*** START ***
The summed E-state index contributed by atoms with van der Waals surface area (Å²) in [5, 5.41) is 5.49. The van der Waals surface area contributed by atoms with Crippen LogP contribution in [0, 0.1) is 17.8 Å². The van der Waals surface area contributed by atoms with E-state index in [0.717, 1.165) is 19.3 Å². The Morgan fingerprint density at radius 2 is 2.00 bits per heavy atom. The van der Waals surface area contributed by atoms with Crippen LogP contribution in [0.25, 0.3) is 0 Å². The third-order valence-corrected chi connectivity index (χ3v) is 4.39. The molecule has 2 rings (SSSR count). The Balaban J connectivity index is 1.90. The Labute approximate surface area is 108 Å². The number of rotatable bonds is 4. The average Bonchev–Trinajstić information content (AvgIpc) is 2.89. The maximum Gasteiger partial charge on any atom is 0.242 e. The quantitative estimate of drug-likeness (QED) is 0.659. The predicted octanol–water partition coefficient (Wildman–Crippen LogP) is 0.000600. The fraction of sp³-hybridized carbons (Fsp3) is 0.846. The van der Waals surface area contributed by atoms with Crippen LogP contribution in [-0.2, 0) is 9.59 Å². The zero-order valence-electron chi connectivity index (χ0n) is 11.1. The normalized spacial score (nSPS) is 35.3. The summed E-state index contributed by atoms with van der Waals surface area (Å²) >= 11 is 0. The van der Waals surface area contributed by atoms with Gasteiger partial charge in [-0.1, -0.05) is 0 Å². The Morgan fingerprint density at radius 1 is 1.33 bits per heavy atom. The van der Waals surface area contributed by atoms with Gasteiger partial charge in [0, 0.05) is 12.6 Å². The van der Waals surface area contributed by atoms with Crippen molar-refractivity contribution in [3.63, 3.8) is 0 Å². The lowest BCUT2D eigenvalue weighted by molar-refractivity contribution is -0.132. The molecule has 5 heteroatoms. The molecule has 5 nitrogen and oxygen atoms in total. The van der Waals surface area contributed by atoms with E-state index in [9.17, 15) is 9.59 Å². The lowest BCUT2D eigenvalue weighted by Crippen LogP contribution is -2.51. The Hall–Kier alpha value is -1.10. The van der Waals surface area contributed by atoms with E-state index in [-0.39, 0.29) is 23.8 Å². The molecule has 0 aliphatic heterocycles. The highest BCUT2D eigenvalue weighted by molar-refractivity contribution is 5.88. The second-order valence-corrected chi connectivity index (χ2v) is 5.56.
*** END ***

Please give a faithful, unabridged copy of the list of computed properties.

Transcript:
The summed E-state index contributed by atoms with van der Waals surface area (Å²) in [5, 5.41) is 5.49. The van der Waals surface area contributed by atoms with Crippen LogP contribution in [0, 0.1) is 17.8 Å². The van der Waals surface area contributed by atoms with E-state index in [0.717, 1.165) is 19.3 Å². The Morgan fingerprint density at radius 2 is 2.00 bits per heavy atom. The van der Waals surface area contributed by atoms with Crippen LogP contribution in [0.25, 0.3) is 0 Å². The third-order valence-corrected chi connectivity index (χ3v) is 4.39. The molecule has 2 rings (SSSR count). The Balaban J connectivity index is 1.90. The Labute approximate surface area is 108 Å². The number of rotatable bonds is 4. The average Bonchev–Trinajstić information content (AvgIpc) is 2.89. The maximum Gasteiger partial charge on any atom is 0.242 e. The quantitative estimate of drug-likeness (QED) is 0.659. The predicted octanol–water partition coefficient (Wildman–Crippen LogP) is 0.000600. The fraction of sp³-hybridized carbons (Fsp3) is 0.846. The van der Waals surface area contributed by atoms with Crippen LogP contribution in [-0.2, 0) is 9.59 Å². The zero-order valence-electron chi connectivity index (χ0n) is 11.1. The normalized spacial score (nSPS) is 35.3. The summed E-state index contributed by atoms with van der Waals surface area (Å²) >= 11 is 0. The van der Waals surface area contributed by atoms with Gasteiger partial charge in [-0.1, -0.05) is 0 Å². The Morgan fingerprint density at radius 1 is 1.33 bits per heavy atom. The van der Waals surface area contributed by atoms with Gasteiger partial charge in [0, 0.05) is 12.6 Å². The van der Waals surface area contributed by atoms with Crippen molar-refractivity contribution in [3.63, 3.8) is 0 Å². The lowest BCUT2D eigenvalue weighted by molar-refractivity contribution is -0.132. The molecule has 5 heteroatoms. The molecule has 5 nitrogen and oxygen atoms in total. The van der Waals surface area contributed by atoms with E-state index in [9.17, 15) is 9.59 Å². The lowest BCUT2D eigenvalue weighted by Crippen LogP contribution is -2.51. The Hall–Kier alpha value is -1.10. The van der Waals surface area contributed by atoms with E-state index in [-0.39, 0.29) is 23.8 Å². The molecule has 0 aliphatic heterocycles. The highest BCUT2D eigenvalue weighted by molar-refractivity contribution is 5.88. The second-order valence-corrected chi connectivity index (χ2v) is 5.56.